robert whitaker

"I realized that I like what he's saying," the American Freedom Party chairman said.
Psychiatry used to be a biopsychosocial profession that allowed time to get to know the person, not just treat the symptom. But drastic cuts in the funding of mental health services have dramatically reduced the quality of the service they can provide.
Patients with chronic psychotic symptoms usually do quite well on meds and quite badly off them. The decision to stay on or go off antipsychotics has tremendous significance in a person's life -- and is sometimes a matter of life and death.
This is the latest, and perhaps last, of several debates with Bob Whitaker on the role of antipsychotics in treating psychotic symptoms.
Non-sociopathic people feel guilt or shame for having induced suffering in other human beings, so how could the APA not feel guilt or shame about Jeffrey Lieberman and other psychiatrists conducting experiments that create psychotic symptoms and suffering? The answer to this question takes us to a very dark place.
Psychiatry Under the Influence: Institutional Corruption, Social Injury, and Prescriptions for Reform by Robert Whitaker and Lisa Cosgrove aspires to be an important book, but is a misleading one that covers little new ground.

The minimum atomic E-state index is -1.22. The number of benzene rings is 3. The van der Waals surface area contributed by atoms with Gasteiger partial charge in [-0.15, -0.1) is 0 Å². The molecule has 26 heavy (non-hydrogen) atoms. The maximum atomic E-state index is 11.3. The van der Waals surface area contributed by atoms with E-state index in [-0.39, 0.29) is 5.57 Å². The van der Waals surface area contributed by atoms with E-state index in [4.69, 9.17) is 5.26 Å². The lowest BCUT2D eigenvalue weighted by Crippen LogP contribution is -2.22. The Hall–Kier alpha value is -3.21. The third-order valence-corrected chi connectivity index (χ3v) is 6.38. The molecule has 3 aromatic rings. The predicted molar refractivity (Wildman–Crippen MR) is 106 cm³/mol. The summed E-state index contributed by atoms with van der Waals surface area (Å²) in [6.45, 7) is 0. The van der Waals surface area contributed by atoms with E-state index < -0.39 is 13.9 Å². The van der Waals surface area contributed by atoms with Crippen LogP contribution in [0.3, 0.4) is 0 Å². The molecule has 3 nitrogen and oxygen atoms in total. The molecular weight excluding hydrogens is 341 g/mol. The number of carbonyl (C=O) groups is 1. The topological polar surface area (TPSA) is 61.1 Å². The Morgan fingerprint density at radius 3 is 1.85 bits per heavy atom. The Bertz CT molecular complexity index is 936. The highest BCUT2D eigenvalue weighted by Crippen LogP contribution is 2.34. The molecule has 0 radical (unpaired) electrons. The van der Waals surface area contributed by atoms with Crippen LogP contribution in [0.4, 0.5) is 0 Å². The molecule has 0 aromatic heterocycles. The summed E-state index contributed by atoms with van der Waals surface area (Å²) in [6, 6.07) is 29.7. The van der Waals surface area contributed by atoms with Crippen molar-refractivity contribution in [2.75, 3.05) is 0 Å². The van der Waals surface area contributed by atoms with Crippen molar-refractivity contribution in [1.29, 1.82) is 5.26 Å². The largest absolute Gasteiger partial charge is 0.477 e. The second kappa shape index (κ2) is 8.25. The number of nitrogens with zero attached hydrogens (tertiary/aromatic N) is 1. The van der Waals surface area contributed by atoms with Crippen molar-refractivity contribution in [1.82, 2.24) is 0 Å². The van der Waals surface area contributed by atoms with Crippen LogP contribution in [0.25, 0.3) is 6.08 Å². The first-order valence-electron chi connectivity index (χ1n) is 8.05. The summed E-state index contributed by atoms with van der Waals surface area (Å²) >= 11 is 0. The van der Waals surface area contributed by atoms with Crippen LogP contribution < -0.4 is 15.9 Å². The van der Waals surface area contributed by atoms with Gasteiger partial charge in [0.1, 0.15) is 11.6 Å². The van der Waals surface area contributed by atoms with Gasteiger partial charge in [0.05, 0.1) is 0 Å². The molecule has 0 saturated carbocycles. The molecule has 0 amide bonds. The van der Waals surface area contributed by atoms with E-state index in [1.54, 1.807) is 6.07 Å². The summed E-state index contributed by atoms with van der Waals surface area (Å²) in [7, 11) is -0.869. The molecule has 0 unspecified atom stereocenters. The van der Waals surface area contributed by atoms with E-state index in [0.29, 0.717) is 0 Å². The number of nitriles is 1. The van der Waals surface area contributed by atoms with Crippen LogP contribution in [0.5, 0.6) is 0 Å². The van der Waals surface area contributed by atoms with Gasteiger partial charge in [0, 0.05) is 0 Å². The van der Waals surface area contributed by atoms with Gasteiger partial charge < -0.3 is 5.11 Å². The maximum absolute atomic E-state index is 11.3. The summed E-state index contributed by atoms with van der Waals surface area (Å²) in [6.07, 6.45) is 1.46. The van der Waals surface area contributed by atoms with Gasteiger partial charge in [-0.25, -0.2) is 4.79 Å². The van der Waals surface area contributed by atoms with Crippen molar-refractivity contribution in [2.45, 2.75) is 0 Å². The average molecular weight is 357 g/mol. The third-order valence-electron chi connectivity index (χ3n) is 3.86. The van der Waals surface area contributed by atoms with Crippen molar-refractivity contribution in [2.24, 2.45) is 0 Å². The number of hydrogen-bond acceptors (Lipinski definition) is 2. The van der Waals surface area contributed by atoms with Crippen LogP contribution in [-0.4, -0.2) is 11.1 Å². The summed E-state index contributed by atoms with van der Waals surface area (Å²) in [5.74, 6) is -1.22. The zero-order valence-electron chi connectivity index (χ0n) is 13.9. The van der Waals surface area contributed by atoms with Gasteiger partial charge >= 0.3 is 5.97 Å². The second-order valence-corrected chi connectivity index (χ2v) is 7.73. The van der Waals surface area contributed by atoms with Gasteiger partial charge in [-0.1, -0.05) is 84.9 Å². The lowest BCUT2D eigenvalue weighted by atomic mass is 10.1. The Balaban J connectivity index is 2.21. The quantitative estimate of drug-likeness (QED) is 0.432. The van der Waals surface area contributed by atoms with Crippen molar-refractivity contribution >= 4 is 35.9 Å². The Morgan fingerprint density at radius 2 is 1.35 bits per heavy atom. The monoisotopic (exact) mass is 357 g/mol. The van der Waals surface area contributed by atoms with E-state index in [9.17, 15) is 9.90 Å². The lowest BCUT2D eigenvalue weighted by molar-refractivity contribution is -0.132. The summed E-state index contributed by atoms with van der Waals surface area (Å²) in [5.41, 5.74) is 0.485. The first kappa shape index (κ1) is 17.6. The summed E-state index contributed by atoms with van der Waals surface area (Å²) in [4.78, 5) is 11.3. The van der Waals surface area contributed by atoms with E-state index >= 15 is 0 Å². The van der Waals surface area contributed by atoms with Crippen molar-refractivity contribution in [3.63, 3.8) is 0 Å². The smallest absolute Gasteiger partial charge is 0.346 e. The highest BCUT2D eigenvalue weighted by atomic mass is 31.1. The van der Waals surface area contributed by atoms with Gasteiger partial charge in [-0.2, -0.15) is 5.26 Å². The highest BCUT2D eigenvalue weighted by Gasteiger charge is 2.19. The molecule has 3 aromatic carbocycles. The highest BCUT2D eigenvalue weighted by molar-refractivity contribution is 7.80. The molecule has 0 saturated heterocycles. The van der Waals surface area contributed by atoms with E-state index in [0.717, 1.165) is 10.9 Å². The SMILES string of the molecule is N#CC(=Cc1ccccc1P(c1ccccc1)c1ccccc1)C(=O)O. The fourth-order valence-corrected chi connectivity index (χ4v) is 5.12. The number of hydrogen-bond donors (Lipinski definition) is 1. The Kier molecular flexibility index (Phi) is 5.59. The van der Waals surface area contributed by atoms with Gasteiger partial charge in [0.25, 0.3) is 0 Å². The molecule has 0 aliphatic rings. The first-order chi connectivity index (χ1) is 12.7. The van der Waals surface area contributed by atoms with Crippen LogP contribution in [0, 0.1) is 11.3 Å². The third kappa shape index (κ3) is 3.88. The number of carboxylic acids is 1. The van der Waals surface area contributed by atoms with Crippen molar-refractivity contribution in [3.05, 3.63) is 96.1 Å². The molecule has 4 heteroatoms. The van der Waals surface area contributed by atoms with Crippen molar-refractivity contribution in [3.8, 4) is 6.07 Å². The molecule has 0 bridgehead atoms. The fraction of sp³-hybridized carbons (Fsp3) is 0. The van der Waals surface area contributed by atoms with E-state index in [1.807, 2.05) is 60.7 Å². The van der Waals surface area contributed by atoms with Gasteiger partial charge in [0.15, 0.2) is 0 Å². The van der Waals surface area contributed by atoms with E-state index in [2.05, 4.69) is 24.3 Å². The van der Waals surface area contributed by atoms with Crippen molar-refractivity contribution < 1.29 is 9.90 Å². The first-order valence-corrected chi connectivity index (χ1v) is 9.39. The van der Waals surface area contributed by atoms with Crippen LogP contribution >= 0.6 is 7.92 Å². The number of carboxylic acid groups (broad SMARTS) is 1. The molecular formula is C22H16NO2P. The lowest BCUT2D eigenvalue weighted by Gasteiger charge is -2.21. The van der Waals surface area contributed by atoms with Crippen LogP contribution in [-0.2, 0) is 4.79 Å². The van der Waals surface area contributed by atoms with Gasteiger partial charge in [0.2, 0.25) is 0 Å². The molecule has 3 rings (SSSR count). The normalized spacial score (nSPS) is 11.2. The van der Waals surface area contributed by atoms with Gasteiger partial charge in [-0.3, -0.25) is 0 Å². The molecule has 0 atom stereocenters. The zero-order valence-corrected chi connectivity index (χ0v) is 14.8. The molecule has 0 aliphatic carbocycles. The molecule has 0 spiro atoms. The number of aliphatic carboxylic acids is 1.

The fresh attention to alternative and "evidence-based" therapeutic approaches, along with the new questions about the value of lifelong antipsychotic medications for people with schizophrenia, can potentially strengthen the way mental health providers respond to this often-devastating illness.
Last week I went to a presentation by Robert Whitaker, author of Anatomy of an Epidemic: Magic Bullets, Psychiatric Drugs, and the Astonishing Rise of Mental Illness in America. Having spent a lot of time in the pharmaceutical trenches, I think my perspective on psychiatric meds is a little different from his, but there were two things in particular that impressed me.
NIMH director Insel now agrees with treatment reform activists that many people diagnosed with schizophrenia and other psychoses could be better served by a more selective and limited use of drugs and more diverse treatments.
HuffPost Entertainment has obtained a few photos from the book. Take a look in the gallery below and share a Beatles memory
Robert Whitaker had the good fortune to be the Beatle's "official photographer" throughout their recording career. His famous shots are part of a hefty new book of photos, "With The Beatles."
Other books, most notably, The Invisible Plague by Dr. E. Fuller Torrey and Judy Miller have done a much better job at documenting
Despite the success of alternative mental health treatments for many people, there still exists bigotry against these approaches.
Since 1955, mental illness disability rates in the U.S. have increased six-fold. At the same time, psychiatric drug use greatly increased in the 1950s and 1960s, then skyrocketed after 1988.
Sam Mendes and Michael Shannon remind us that people who are diagnosed with seriously mental illness can, when feeling respected, say profound things and should be taken seriously.